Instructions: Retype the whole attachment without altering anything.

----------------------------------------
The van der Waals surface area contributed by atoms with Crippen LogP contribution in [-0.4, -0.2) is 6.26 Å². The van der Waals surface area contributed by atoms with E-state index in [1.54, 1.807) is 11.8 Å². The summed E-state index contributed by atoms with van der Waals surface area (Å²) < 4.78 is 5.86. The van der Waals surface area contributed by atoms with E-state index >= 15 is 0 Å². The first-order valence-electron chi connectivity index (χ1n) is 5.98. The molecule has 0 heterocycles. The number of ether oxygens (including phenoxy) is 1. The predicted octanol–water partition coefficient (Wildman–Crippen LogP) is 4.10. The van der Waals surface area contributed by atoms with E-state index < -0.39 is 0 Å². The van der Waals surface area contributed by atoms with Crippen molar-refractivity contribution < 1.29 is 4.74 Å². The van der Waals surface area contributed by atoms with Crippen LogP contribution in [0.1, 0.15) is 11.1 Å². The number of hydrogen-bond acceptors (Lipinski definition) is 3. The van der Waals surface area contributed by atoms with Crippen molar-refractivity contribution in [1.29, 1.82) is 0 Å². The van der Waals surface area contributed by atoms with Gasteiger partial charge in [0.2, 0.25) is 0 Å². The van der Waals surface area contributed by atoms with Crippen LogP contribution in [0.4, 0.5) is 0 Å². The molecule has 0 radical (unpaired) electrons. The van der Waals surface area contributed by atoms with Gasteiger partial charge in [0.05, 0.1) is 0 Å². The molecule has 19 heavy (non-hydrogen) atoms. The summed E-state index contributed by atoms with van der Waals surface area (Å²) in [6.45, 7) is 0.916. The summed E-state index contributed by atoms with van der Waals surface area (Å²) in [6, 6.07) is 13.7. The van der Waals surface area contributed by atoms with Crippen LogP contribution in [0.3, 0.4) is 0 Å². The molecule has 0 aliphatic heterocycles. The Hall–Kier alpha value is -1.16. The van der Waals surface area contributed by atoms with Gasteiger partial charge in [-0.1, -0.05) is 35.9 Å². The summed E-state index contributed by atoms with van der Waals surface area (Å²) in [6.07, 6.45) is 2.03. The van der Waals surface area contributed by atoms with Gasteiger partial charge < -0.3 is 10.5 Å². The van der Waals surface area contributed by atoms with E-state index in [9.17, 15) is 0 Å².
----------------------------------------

The van der Waals surface area contributed by atoms with Crippen LogP contribution in [-0.4, -0.2) is 6.26 Å². The van der Waals surface area contributed by atoms with E-state index in [1.54, 1.807) is 11.8 Å². The summed E-state index contributed by atoms with van der Waals surface area (Å²) < 4.78 is 5.86. The van der Waals surface area contributed by atoms with E-state index >= 15 is 0 Å². The first-order valence-electron chi connectivity index (χ1n) is 5.98. The molecule has 0 heterocycles. The number of ether oxygens (including phenoxy) is 1. The predicted octanol–water partition coefficient (Wildman–Crippen LogP) is 4.10. The van der Waals surface area contributed by atoms with E-state index < -0.39 is 0 Å². The van der Waals surface area contributed by atoms with Crippen molar-refractivity contribution < 1.29 is 4.74 Å². The van der Waals surface area contributed by atoms with Crippen LogP contribution in [0.1, 0.15) is 11.1 Å². The number of hydrogen-bond acceptors (Lipinski definition) is 3. The van der Waals surface area contributed by atoms with Crippen molar-refractivity contribution in [1.29, 1.82) is 0 Å². The van der Waals surface area contributed by atoms with Gasteiger partial charge in [0.2, 0.25) is 0 Å². The van der Waals surface area contributed by atoms with Crippen LogP contribution in [0.4, 0.5) is 0 Å². The molecule has 0 radical (unpaired) electrons. The van der Waals surface area contributed by atoms with Gasteiger partial charge in [0.05, 0.1) is 0 Å². The molecule has 19 heavy (non-hydrogen) atoms. The summed E-state index contributed by atoms with van der Waals surface area (Å²) in [6.45, 7) is 0.916. The summed E-state index contributed by atoms with van der Waals surface area (Å²) in [6, 6.07) is 13.7. The van der Waals surface area contributed by atoms with Crippen LogP contribution in [0.3, 0.4) is 0 Å². The molecule has 0 aliphatic heterocycles. The Hall–Kier alpha value is -1.16. The van der Waals surface area contributed by atoms with Gasteiger partial charge in [-0.1, -0.05) is 35.9 Å². The summed E-state index contributed by atoms with van der Waals surface area (Å²) in [6.07, 6.45) is 2.03. The van der Waals surface area contributed by atoms with Gasteiger partial charge < -0.3 is 10.5 Å². The van der Waals surface area contributed by atoms with E-state index in [9.17, 15) is 0 Å².